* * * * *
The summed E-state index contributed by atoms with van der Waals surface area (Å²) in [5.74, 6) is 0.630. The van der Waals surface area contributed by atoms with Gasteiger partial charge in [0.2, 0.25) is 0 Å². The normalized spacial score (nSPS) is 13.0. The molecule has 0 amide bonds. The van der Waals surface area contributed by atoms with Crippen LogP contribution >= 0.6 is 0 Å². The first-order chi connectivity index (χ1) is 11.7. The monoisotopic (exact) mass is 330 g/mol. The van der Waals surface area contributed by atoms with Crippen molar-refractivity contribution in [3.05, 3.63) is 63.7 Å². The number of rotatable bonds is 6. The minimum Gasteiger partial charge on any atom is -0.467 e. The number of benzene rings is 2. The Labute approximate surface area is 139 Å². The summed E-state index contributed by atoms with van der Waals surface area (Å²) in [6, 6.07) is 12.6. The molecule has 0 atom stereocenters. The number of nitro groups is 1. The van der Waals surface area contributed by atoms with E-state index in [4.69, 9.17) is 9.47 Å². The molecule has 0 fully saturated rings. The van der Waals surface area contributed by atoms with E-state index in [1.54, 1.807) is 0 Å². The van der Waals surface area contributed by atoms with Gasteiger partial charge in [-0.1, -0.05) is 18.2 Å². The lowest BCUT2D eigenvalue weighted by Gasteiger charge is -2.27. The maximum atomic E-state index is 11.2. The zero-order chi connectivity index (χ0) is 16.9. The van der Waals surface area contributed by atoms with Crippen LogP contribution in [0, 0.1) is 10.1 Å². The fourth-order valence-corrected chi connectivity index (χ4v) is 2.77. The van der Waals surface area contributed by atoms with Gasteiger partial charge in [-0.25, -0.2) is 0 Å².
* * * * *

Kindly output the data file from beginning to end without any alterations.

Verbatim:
The summed E-state index contributed by atoms with van der Waals surface area (Å²) in [5.74, 6) is 0.630. The van der Waals surface area contributed by atoms with Gasteiger partial charge in [0.2, 0.25) is 0 Å². The normalized spacial score (nSPS) is 13.0. The molecule has 0 amide bonds. The van der Waals surface area contributed by atoms with Crippen LogP contribution >= 0.6 is 0 Å². The first-order chi connectivity index (χ1) is 11.7. The monoisotopic (exact) mass is 330 g/mol. The van der Waals surface area contributed by atoms with Crippen molar-refractivity contribution in [3.05, 3.63) is 63.7 Å². The number of rotatable bonds is 6. The minimum Gasteiger partial charge on any atom is -0.467 e. The number of benzene rings is 2. The Labute approximate surface area is 139 Å². The summed E-state index contributed by atoms with van der Waals surface area (Å²) in [6, 6.07) is 12.6. The molecule has 0 atom stereocenters. The number of nitro groups is 1. The van der Waals surface area contributed by atoms with E-state index in [4.69, 9.17) is 9.47 Å². The molecule has 0 fully saturated rings. The van der Waals surface area contributed by atoms with E-state index in [1.54, 1.807) is 0 Å². The van der Waals surface area contributed by atoms with Gasteiger partial charge in [-0.1, -0.05) is 18.2 Å². The lowest BCUT2D eigenvalue weighted by Gasteiger charge is -2.27. The maximum atomic E-state index is 11.2. The zero-order chi connectivity index (χ0) is 16.9. The van der Waals surface area contributed by atoms with Crippen LogP contribution in [0, 0.1) is 10.1 Å². The fourth-order valence-corrected chi connectivity index (χ4v) is 2.77. The van der Waals surface area contributed by atoms with Gasteiger partial charge in [-0.25, -0.2) is 0 Å².